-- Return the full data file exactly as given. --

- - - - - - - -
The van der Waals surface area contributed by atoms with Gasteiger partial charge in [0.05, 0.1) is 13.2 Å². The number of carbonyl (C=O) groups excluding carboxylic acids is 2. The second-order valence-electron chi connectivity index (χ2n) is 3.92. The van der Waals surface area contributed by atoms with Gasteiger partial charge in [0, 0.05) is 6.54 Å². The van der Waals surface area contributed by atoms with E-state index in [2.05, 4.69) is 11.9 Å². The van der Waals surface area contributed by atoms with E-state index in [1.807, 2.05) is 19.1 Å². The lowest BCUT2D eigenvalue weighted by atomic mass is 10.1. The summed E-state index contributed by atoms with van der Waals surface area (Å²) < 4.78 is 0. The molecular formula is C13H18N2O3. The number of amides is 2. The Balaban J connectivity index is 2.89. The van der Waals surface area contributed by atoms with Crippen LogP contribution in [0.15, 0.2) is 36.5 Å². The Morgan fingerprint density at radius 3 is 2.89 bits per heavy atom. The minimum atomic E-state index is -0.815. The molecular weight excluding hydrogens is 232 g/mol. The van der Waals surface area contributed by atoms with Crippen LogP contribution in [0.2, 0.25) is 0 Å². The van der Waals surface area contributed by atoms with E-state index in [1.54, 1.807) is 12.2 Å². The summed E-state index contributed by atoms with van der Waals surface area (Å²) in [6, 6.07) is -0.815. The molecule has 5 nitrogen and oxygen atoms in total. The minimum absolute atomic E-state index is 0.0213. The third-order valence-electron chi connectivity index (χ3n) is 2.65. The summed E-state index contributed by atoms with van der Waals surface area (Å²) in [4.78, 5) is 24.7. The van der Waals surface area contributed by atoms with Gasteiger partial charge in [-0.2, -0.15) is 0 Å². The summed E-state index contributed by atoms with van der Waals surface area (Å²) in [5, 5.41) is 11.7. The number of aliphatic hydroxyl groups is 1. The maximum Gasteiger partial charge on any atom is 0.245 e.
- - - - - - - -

The van der Waals surface area contributed by atoms with Gasteiger partial charge in [0.05, 0.1) is 13.2 Å². The number of carbonyl (C=O) groups excluding carboxylic acids is 2. The second-order valence-electron chi connectivity index (χ2n) is 3.92. The van der Waals surface area contributed by atoms with Gasteiger partial charge in [0, 0.05) is 6.54 Å². The van der Waals surface area contributed by atoms with E-state index in [2.05, 4.69) is 11.9 Å². The van der Waals surface area contributed by atoms with E-state index in [1.807, 2.05) is 19.1 Å². The lowest BCUT2D eigenvalue weighted by atomic mass is 10.1. The summed E-state index contributed by atoms with van der Waals surface area (Å²) < 4.78 is 0. The molecular formula is C13H18N2O3. The number of amides is 2. The Balaban J connectivity index is 2.89. The van der Waals surface area contributed by atoms with Crippen LogP contribution in [0.15, 0.2) is 36.5 Å². The Morgan fingerprint density at radius 3 is 2.89 bits per heavy atom. The minimum atomic E-state index is -0.815. The molecular weight excluding hydrogens is 232 g/mol. The van der Waals surface area contributed by atoms with Crippen LogP contribution in [0.2, 0.25) is 0 Å². The van der Waals surface area contributed by atoms with E-state index in [1.54, 1.807) is 12.2 Å². The summed E-state index contributed by atoms with van der Waals surface area (Å²) in [6, 6.07) is -0.815. The molecule has 5 nitrogen and oxygen atoms in total. The minimum absolute atomic E-state index is 0.0213. The third-order valence-electron chi connectivity index (χ3n) is 2.65. The summed E-state index contributed by atoms with van der Waals surface area (Å²) in [4.78, 5) is 24.7. The van der Waals surface area contributed by atoms with Gasteiger partial charge in [-0.2, -0.15) is 0 Å². The summed E-state index contributed by atoms with van der Waals surface area (Å²) in [5, 5.41) is 11.7. The number of aliphatic hydroxyl groups is 1. The maximum Gasteiger partial charge on any atom is 0.245 e.